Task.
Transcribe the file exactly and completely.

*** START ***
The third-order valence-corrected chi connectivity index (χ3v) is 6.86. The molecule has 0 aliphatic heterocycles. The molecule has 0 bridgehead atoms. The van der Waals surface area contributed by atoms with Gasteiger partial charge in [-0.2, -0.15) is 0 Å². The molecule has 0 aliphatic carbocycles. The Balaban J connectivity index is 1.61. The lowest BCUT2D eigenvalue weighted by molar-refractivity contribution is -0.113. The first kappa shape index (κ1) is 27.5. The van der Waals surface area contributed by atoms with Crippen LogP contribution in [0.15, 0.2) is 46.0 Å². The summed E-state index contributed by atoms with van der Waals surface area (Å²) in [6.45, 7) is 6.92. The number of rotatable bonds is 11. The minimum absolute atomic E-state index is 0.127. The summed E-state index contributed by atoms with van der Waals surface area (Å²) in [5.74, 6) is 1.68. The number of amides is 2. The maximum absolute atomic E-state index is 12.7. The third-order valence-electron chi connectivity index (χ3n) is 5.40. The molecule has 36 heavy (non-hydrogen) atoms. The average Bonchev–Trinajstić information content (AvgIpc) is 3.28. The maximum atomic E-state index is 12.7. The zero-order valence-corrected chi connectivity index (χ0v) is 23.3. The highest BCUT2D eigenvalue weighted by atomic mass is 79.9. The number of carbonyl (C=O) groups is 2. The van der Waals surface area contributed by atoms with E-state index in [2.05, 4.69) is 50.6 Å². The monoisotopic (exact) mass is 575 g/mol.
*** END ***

The third-order valence-corrected chi connectivity index (χ3v) is 6.86. The molecule has 0 aliphatic heterocycles. The molecule has 0 bridgehead atoms. The van der Waals surface area contributed by atoms with Gasteiger partial charge in [-0.2, -0.15) is 0 Å². The molecule has 0 aliphatic carbocycles. The Balaban J connectivity index is 1.61. The lowest BCUT2D eigenvalue weighted by molar-refractivity contribution is -0.113. The first kappa shape index (κ1) is 27.5. The van der Waals surface area contributed by atoms with Crippen LogP contribution in [0.15, 0.2) is 46.0 Å². The summed E-state index contributed by atoms with van der Waals surface area (Å²) in [6.45, 7) is 6.92. The number of rotatable bonds is 11. The minimum absolute atomic E-state index is 0.127. The summed E-state index contributed by atoms with van der Waals surface area (Å²) in [5.74, 6) is 1.68. The number of amides is 2. The maximum absolute atomic E-state index is 12.7. The third-order valence-electron chi connectivity index (χ3n) is 5.40. The molecule has 36 heavy (non-hydrogen) atoms. The average Bonchev–Trinajstić information content (AvgIpc) is 3.28. The maximum atomic E-state index is 12.7. The zero-order valence-corrected chi connectivity index (χ0v) is 23.3. The highest BCUT2D eigenvalue weighted by atomic mass is 79.9. The number of carbonyl (C=O) groups is 2. The van der Waals surface area contributed by atoms with E-state index in [2.05, 4.69) is 50.6 Å². The monoisotopic (exact) mass is 575 g/mol.